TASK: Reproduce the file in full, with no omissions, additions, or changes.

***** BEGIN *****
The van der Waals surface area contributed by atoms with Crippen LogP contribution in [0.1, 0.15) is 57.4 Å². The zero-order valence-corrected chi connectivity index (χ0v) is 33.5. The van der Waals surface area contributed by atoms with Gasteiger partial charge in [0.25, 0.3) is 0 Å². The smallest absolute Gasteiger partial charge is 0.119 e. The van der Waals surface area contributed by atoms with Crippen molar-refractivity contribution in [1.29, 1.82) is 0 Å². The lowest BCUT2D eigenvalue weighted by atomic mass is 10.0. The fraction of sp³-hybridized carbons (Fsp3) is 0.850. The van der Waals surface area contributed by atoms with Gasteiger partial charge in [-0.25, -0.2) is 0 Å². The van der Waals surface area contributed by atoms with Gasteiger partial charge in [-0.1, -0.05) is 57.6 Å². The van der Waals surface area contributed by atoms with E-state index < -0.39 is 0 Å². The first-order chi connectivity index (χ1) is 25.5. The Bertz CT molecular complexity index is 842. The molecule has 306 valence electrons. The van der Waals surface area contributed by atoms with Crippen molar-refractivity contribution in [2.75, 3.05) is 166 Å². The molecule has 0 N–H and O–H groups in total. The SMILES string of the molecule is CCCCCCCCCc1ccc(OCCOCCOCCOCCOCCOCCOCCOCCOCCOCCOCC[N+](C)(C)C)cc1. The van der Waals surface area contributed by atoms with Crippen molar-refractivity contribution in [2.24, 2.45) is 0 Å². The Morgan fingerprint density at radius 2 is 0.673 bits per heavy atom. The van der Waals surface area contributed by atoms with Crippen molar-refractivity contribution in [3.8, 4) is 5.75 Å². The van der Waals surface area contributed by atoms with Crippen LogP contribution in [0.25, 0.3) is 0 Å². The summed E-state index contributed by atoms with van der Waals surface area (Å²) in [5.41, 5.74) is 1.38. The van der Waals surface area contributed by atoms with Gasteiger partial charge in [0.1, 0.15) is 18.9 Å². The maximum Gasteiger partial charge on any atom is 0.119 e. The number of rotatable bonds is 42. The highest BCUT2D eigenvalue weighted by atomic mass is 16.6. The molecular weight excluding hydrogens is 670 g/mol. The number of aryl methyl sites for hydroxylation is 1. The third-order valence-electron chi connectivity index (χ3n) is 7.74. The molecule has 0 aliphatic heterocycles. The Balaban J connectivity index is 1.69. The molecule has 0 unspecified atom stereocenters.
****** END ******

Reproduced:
The van der Waals surface area contributed by atoms with Crippen LogP contribution in [0.1, 0.15) is 57.4 Å². The zero-order valence-corrected chi connectivity index (χ0v) is 33.5. The van der Waals surface area contributed by atoms with Gasteiger partial charge in [0.25, 0.3) is 0 Å². The smallest absolute Gasteiger partial charge is 0.119 e. The van der Waals surface area contributed by atoms with Crippen molar-refractivity contribution in [1.29, 1.82) is 0 Å². The lowest BCUT2D eigenvalue weighted by atomic mass is 10.0. The fraction of sp³-hybridized carbons (Fsp3) is 0.850. The van der Waals surface area contributed by atoms with Gasteiger partial charge in [-0.25, -0.2) is 0 Å². The van der Waals surface area contributed by atoms with Gasteiger partial charge in [-0.1, -0.05) is 57.6 Å². The van der Waals surface area contributed by atoms with E-state index < -0.39 is 0 Å². The first-order chi connectivity index (χ1) is 25.5. The Bertz CT molecular complexity index is 842. The molecule has 306 valence electrons. The van der Waals surface area contributed by atoms with Crippen molar-refractivity contribution in [2.75, 3.05) is 166 Å². The molecule has 0 N–H and O–H groups in total. The SMILES string of the molecule is CCCCCCCCCc1ccc(OCCOCCOCCOCCOCCOCCOCCOCCOCCOCCOCC[N+](C)(C)C)cc1. The van der Waals surface area contributed by atoms with Crippen molar-refractivity contribution in [2.24, 2.45) is 0 Å². The Morgan fingerprint density at radius 2 is 0.673 bits per heavy atom. The van der Waals surface area contributed by atoms with Crippen molar-refractivity contribution in [3.8, 4) is 5.75 Å². The van der Waals surface area contributed by atoms with Crippen LogP contribution in [0.25, 0.3) is 0 Å². The summed E-state index contributed by atoms with van der Waals surface area (Å²) in [5.41, 5.74) is 1.38. The van der Waals surface area contributed by atoms with Gasteiger partial charge in [0.1, 0.15) is 18.9 Å². The maximum Gasteiger partial charge on any atom is 0.119 e. The number of rotatable bonds is 42. The highest BCUT2D eigenvalue weighted by atomic mass is 16.6. The molecular weight excluding hydrogens is 670 g/mol. The number of aryl methyl sites for hydroxylation is 1. The third-order valence-electron chi connectivity index (χ3n) is 7.74. The molecule has 0 aliphatic heterocycles. The Balaban J connectivity index is 1.69. The molecule has 0 unspecified atom stereocenters.